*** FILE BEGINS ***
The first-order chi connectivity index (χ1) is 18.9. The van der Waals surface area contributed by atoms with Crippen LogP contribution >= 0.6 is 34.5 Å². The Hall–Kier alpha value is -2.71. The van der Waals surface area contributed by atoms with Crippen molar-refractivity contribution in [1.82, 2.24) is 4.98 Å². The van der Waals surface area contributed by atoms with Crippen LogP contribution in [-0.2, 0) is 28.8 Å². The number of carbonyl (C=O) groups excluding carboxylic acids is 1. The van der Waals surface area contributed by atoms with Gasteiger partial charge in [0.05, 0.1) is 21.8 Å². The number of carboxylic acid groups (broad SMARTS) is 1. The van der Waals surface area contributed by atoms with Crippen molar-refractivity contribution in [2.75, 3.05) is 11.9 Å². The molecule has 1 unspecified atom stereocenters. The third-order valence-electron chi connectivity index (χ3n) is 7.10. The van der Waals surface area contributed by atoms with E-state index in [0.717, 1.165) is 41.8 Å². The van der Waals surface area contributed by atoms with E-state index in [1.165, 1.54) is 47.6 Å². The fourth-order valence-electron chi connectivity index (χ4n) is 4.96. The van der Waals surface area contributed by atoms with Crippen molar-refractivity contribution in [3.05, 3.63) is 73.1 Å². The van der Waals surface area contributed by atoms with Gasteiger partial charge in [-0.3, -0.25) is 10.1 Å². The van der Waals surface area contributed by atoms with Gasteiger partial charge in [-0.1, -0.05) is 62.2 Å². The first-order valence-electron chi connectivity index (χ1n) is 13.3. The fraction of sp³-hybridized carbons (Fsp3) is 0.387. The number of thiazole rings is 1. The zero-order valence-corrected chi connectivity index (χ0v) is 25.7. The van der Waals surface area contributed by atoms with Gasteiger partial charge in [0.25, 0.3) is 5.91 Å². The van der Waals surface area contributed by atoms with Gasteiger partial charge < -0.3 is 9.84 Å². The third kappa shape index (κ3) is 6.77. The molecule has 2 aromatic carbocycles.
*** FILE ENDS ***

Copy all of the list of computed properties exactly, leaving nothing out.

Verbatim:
The first-order chi connectivity index (χ1) is 18.9. The van der Waals surface area contributed by atoms with Crippen LogP contribution >= 0.6 is 34.5 Å². The Hall–Kier alpha value is -2.71. The van der Waals surface area contributed by atoms with Crippen molar-refractivity contribution in [1.82, 2.24) is 4.98 Å². The van der Waals surface area contributed by atoms with Crippen LogP contribution in [-0.2, 0) is 28.8 Å². The number of carbonyl (C=O) groups excluding carboxylic acids is 1. The van der Waals surface area contributed by atoms with Gasteiger partial charge in [0.05, 0.1) is 21.8 Å². The number of carboxylic acid groups (broad SMARTS) is 1. The van der Waals surface area contributed by atoms with Crippen molar-refractivity contribution in [2.75, 3.05) is 11.9 Å². The molecule has 1 unspecified atom stereocenters. The third-order valence-electron chi connectivity index (χ3n) is 7.10. The van der Waals surface area contributed by atoms with E-state index in [0.717, 1.165) is 41.8 Å². The van der Waals surface area contributed by atoms with E-state index in [1.165, 1.54) is 47.6 Å². The fourth-order valence-electron chi connectivity index (χ4n) is 4.96. The van der Waals surface area contributed by atoms with Crippen molar-refractivity contribution in [3.05, 3.63) is 73.1 Å². The van der Waals surface area contributed by atoms with Gasteiger partial charge in [-0.3, -0.25) is 10.1 Å². The van der Waals surface area contributed by atoms with Gasteiger partial charge in [-0.1, -0.05) is 62.2 Å². The first-order valence-electron chi connectivity index (χ1n) is 13.3. The fraction of sp³-hybridized carbons (Fsp3) is 0.387. The number of thiazole rings is 1. The zero-order valence-corrected chi connectivity index (χ0v) is 25.7. The van der Waals surface area contributed by atoms with Gasteiger partial charge in [0.25, 0.3) is 5.91 Å². The van der Waals surface area contributed by atoms with Gasteiger partial charge < -0.3 is 9.84 Å². The third kappa shape index (κ3) is 6.77. The molecule has 2 aromatic carbocycles.